My alarm goes off at 5:20am. I sit up, breathe deeply, do a big stretch and get up. I put on my workout clothes, let my dog out (who promptly goes back to bed afterward) and pick up my gym bag, lunch box and morning smoothie (all prepared the night before), and I drive to the gym.
At the gym, I do 30 minutes of cardio, alternating between running on the treadmill (intervals or speed training) and elliptical and stair work, then I move to the weight room and work on strength. I lift two days on, one day off, then two days on and one day off, alternating between upper and lower body. That brings me to around 7:10am, when I get into the shower, jump into the car and get to work at 7:45 to start at 8:00.
I finish at 4:30pm (but it varies, depending on my workload), and when I get home, I grab a quick snack, and then my husband and I take our dog out for a walk, usually between 30 and 50 minutes. It's our time to catch up with each other's day and get some fresh air together.
We usually have dinner pre-planned (I think planning meals keeps me from eating too much junk). We eat at around 6:30 or 7:00pm, then we clean up, and I rest for about half an hour before I get my yoga mat out and stretch for about 40 minutes. I pack my gym bag, and prepare my morning smoothie and my lunch for the next day.
If I'm not too tired, I'll take out my current craft project (I write regularly about my hobbies at adrienescouch.blogspot.com). I try to put myself to bed by 9:00pm, and try to get to sleep by 9:30 or 10:00pm.
On my off days from the gym, I usually go swimming with my husband, or I do a road run, between 6 and 10km. I also make sure I take my doggie out for lots of walks, because he deserves to go out and meet all his adoring fans!
What’s the coolest “side effect” you’ve noticed from lifting heavy?
The coolest side effect of lifting heavy is the effect it has had on the other women who work out with me in the early morning. I've noticed that they have slowly started to make their way off the cardio machines over to the weight room. Some of them ask me how to do different lifts. It is the most amazing thing. I don't think they would have done it if I'd stood on a soap box and told them to do it. Trying my best to be stronger is making them want to try as well.
Next training goal:
I am donating a kidney to my mother in early March. My next training goal is to get back to my current physical shape safely.
Update: Adriene donated a kidney to her Mother this past March. The surgery was successful for both of them and Adriene says, “I'm actually nearly back to where I was before the surgery! Interestingly, since I was knocked back to having to lift much lighter weights, I took the opportunity to work on my form. Now, I have much better form than I ever had before, especially for deadlifts (both bent leg and RDLs - thanks to the exercise spotlights on GGS!). Thank you again for your help!”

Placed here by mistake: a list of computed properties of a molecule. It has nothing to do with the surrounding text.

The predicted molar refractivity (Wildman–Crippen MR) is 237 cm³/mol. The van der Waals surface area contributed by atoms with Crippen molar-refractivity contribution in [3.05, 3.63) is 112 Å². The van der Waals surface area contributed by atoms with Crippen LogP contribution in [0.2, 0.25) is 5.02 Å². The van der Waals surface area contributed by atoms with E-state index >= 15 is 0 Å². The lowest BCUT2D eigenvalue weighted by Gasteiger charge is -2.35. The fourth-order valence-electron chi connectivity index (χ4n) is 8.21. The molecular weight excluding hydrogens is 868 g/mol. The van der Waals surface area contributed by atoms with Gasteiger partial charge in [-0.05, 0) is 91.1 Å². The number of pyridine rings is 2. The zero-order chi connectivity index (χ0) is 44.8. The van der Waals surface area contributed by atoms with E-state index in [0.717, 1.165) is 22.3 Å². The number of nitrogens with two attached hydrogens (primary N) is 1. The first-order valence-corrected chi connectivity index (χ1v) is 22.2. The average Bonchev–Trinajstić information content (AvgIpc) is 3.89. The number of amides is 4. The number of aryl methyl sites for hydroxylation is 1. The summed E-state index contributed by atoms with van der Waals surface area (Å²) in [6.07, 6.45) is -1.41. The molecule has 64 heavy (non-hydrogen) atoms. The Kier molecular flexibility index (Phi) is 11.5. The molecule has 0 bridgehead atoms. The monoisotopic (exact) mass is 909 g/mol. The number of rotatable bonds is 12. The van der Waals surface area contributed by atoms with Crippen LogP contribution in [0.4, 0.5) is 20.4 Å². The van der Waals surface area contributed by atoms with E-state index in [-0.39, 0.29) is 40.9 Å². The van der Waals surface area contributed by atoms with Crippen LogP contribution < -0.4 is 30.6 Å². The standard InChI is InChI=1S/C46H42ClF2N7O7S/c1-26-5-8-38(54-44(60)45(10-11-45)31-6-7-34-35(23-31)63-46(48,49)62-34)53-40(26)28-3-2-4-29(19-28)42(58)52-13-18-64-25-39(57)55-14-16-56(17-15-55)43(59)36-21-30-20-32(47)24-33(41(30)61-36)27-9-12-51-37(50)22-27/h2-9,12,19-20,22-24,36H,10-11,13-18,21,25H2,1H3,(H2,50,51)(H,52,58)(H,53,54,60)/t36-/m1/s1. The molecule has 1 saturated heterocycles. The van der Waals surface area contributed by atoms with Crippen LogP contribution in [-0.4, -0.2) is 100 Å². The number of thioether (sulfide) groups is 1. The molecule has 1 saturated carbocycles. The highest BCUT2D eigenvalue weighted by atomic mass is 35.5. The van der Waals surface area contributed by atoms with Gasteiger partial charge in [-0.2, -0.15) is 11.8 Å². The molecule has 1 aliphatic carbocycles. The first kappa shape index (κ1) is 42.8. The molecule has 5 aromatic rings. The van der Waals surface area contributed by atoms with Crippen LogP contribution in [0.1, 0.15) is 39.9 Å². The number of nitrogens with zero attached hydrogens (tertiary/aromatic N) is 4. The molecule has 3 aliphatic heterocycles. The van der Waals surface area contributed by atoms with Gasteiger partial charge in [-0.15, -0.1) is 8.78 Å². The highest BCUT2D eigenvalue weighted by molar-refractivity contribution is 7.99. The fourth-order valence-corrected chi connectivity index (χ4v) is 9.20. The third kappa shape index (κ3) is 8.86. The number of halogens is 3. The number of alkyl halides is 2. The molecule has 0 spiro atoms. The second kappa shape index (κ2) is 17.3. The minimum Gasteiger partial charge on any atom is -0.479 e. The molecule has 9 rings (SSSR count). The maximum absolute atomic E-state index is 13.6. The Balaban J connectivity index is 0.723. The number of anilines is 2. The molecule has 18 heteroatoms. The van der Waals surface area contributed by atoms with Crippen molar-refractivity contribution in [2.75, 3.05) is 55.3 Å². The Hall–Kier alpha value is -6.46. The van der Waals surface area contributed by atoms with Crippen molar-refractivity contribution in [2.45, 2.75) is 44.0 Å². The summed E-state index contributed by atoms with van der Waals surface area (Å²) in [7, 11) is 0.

Three words that best describe you:
Stubborn, Determined, Resourceful.
What do you want to say to other women who might be nervous to start lifting heavy?
Be curious about your capabilities. People really do want to see you succeed. Don't assume that it's too hard or too confusing. It's up to you to discover the truth about you, no one else. Stephen Fry said, "The oddest and most foolish failing there is are the people who blame other factors, such as their past schooling for their lack of knowledge, rather than their own incuriosity. Imagine a city where the streets are covered in gold coins. Imagine there is a beggar who holds up his hand and asks for money. Wouldn’t we be struck with incredulity by the behaviour of the beggar? ‘But look around you,’ you would shout. ‘There is gold enough to last you your whole life. All you have to do is bend down and pick it up!" And so it is the same with knowledge. Knowledge has never been more ubiquitous than in our present day and age. All we have to do is 'bend down and pick it up.'” What a fitting quote for people who like to lift things!
If you're inspired by Adriene, read on to learn more about—and join!—our community of strong, supportive women...